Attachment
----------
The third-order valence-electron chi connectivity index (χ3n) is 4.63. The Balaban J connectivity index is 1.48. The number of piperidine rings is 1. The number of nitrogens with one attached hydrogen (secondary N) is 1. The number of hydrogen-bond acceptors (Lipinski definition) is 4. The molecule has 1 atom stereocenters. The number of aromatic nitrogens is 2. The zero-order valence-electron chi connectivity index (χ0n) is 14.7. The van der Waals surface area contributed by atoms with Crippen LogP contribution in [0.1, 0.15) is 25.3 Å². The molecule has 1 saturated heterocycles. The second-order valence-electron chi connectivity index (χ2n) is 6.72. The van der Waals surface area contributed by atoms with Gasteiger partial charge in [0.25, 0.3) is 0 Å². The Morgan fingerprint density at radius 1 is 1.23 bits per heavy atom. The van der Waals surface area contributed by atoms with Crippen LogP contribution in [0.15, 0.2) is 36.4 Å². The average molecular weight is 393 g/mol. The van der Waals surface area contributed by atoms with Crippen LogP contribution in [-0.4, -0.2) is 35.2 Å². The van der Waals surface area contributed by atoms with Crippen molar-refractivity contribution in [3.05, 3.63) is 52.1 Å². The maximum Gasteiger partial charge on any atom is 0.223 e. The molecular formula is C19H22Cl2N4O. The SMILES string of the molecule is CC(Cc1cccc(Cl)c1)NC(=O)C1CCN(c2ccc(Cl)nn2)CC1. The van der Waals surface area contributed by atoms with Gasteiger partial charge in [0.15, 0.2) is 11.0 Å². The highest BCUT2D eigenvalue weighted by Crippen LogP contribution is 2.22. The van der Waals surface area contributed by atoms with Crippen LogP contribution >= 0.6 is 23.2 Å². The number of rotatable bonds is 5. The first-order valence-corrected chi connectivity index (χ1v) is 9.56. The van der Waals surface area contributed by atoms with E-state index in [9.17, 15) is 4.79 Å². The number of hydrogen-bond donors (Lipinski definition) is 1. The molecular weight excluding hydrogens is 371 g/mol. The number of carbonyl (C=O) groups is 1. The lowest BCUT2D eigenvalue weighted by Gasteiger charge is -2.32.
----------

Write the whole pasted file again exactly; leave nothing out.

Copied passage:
The third-order valence-electron chi connectivity index (χ3n) is 4.63. The Balaban J connectivity index is 1.48. The number of piperidine rings is 1. The number of nitrogens with one attached hydrogen (secondary N) is 1. The number of hydrogen-bond acceptors (Lipinski definition) is 4. The molecule has 1 atom stereocenters. The number of aromatic nitrogens is 2. The zero-order valence-electron chi connectivity index (χ0n) is 14.7. The van der Waals surface area contributed by atoms with Crippen LogP contribution in [0.1, 0.15) is 25.3 Å². The molecule has 1 saturated heterocycles. The second-order valence-electron chi connectivity index (χ2n) is 6.72. The van der Waals surface area contributed by atoms with Gasteiger partial charge in [0.25, 0.3) is 0 Å². The Morgan fingerprint density at radius 1 is 1.23 bits per heavy atom. The van der Waals surface area contributed by atoms with Crippen LogP contribution in [0.15, 0.2) is 36.4 Å². The average molecular weight is 393 g/mol. The van der Waals surface area contributed by atoms with Crippen LogP contribution in [-0.4, -0.2) is 35.2 Å². The van der Waals surface area contributed by atoms with Crippen molar-refractivity contribution in [3.05, 3.63) is 52.1 Å². The maximum Gasteiger partial charge on any atom is 0.223 e. The molecular formula is C19H22Cl2N4O. The SMILES string of the molecule is CC(Cc1cccc(Cl)c1)NC(=O)C1CCN(c2ccc(Cl)nn2)CC1. The van der Waals surface area contributed by atoms with Gasteiger partial charge in [0.15, 0.2) is 11.0 Å². The highest BCUT2D eigenvalue weighted by Crippen LogP contribution is 2.22. The van der Waals surface area contributed by atoms with Crippen LogP contribution >= 0.6 is 23.2 Å². The number of rotatable bonds is 5. The first-order valence-corrected chi connectivity index (χ1v) is 9.56. The van der Waals surface area contributed by atoms with E-state index in [9.17, 15) is 4.79 Å². The number of hydrogen-bond donors (Lipinski definition) is 1. The molecular weight excluding hydrogens is 371 g/mol. The number of carbonyl (C=O) groups is 1. The lowest BCUT2D eigenvalue weighted by Gasteiger charge is -2.32.